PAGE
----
Column by Ken Cohen
With the Ryder Cup starting today, it’s a good bet some of my ignorant colleagues in the golf media will blame Davis Love III or Jose Olazabal for losing the matches because of their pairings or lineups. Such a narrow-minded criticism simply reveals how little they know about playing high-level, competitive golf (because they never have).
The writers and commentators have done it in the past with Curtis Strange and Tom Lehman as they have for Patty Sheehan’s during the Solheim Cup. They hone in on won-loss records of players and think they are reliable statistics. They’re not. To be honest, they are meaningless when it comes to match play, especially fourball and foursome matches. As anyone knows who has competed in a match-play event, the draw can mean everything. All you have to do is look at some of the winners of the Match Play Championship guys like journeymen Jeff Maggert and Kevin Sutherland. In an 18-hole match against a designated opponent, anything can and usually does happen. You can run into a hot player and be gone after 15 holes. That doesn’t happen in 72-hole stroke play tournaments.
When you factor in partners in foursome and fourball matches, again how you play might not determine who wins or loses. You can play well and lose or play lousy and win. It depends on your partner and whom you’re playing. There’s a reason Tiger Woods has a mediocre won-loss record in the Ryder and President’s Cups. It’s not because he doesn’t care or is not a team player that’s stupid. He’s simply had some bad days, bad draws or bad partners. Does that mean you wouldn’t play Tiger Woods? Of course not. So let’s put an end to any talk about won-loss records in the Ryder Cup or Solheim Cup. They are baseless and misleading.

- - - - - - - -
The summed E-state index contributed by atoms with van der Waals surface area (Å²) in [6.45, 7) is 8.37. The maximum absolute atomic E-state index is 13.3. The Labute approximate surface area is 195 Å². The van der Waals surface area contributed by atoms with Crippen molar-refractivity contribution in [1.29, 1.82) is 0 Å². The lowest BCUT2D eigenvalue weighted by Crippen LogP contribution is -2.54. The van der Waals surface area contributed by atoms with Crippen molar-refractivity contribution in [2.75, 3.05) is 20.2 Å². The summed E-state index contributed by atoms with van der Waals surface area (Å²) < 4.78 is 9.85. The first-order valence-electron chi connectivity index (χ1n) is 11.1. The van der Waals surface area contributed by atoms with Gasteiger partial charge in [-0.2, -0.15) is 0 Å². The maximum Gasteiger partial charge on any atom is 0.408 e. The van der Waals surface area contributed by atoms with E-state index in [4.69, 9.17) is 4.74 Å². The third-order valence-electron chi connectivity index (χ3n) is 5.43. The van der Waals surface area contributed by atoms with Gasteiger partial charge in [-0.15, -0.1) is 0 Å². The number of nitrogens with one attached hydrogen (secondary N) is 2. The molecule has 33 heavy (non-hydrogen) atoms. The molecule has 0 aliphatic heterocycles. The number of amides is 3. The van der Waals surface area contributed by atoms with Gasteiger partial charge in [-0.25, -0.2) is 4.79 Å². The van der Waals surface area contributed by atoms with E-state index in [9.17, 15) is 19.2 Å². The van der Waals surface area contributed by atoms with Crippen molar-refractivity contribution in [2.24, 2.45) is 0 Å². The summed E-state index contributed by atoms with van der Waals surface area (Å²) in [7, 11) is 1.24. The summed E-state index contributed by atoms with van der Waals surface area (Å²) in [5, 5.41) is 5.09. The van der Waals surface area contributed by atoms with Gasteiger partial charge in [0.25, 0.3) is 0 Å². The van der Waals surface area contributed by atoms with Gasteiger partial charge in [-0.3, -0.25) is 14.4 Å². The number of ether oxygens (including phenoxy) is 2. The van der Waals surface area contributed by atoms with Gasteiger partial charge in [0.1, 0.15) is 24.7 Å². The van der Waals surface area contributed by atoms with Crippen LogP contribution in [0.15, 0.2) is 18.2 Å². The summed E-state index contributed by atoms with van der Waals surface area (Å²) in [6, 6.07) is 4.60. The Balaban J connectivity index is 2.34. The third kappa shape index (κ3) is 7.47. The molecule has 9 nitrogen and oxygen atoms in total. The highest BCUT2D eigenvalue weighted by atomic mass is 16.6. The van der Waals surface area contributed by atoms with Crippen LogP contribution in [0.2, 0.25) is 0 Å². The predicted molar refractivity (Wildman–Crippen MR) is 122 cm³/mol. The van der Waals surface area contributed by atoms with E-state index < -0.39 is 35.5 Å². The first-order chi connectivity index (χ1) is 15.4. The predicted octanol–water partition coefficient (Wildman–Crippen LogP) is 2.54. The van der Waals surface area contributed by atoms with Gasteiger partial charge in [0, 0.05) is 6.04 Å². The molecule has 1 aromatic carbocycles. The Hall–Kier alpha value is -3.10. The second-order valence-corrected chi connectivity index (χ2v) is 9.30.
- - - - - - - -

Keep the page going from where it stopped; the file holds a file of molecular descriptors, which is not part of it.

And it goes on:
On to the singles lineup. To me it shouldn’t matter who plays when or against whom. Again, it’s the draw and how players play that dictate the results. So what if a captain stacks the top of his lineup with his best players as has become custom in recent years. They still have to play well or at least better than their opponent. And that’s what it ultimately comes down to, as does any competition. The media seems to think that sending certain players out early or late can change the results. I don’t get that. Yes, there are huge momentum swings in the Ryder Cup and early victories in the singles can carry over to other matches. But truthfully, these are world-class players who should be able to stay in the moment and check their emotions.
What I would like to see changed is the singles format. Specifically the way the matches are sent out. My ultimate suggestion is to send all 12 matches out at once in a shotgun format. That way every match counts equally and none are influenced by previous results. If that is not feasible, then at least send six matches off the front and six matches off the back, thus eliminating the two-hour time difference between the first and last match. There’s no reason a match should not “count” because it goes off last. The matches should come down to the players, not the order the matches are played. This would also avert the possibility of one person having the whole Ryder Cup or Solheim Cup come down on his or her shoulders as it did with Bernhard Langer at Kiawah Island in 1991. That’s not the spirit of the “Cups” and no person should endure that kind of pressure. It could literally ruin a career.
Ken Cohen brings 30 years of publishing experience, many covering sports and working for sports companies, His column, “Further Review” will appear every Friday.